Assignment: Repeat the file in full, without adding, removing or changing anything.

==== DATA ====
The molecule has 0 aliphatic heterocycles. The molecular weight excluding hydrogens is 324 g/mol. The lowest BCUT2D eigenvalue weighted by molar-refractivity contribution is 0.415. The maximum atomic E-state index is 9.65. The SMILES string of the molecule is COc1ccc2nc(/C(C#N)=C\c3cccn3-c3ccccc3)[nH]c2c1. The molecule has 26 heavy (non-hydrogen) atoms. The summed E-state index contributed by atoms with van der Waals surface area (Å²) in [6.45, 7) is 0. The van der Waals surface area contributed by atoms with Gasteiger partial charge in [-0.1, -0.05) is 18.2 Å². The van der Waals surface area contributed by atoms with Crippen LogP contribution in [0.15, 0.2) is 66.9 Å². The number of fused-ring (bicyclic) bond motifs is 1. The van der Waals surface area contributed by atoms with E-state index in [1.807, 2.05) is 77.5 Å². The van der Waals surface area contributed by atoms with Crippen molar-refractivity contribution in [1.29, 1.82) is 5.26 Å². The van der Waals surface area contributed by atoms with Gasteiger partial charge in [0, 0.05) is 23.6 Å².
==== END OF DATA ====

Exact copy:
The molecule has 0 aliphatic heterocycles. The molecular weight excluding hydrogens is 324 g/mol. The lowest BCUT2D eigenvalue weighted by molar-refractivity contribution is 0.415. The maximum atomic E-state index is 9.65. The SMILES string of the molecule is COc1ccc2nc(/C(C#N)=C\c3cccn3-c3ccccc3)[nH]c2c1. The molecule has 26 heavy (non-hydrogen) atoms. The summed E-state index contributed by atoms with van der Waals surface area (Å²) in [6.45, 7) is 0. The van der Waals surface area contributed by atoms with Gasteiger partial charge in [-0.1, -0.05) is 18.2 Å². The van der Waals surface area contributed by atoms with Crippen LogP contribution in [0.15, 0.2) is 66.9 Å². The number of fused-ring (bicyclic) bond motifs is 1. The van der Waals surface area contributed by atoms with E-state index in [1.807, 2.05) is 77.5 Å². The van der Waals surface area contributed by atoms with Crippen molar-refractivity contribution in [1.29, 1.82) is 5.26 Å². The van der Waals surface area contributed by atoms with Gasteiger partial charge in [0, 0.05) is 23.6 Å².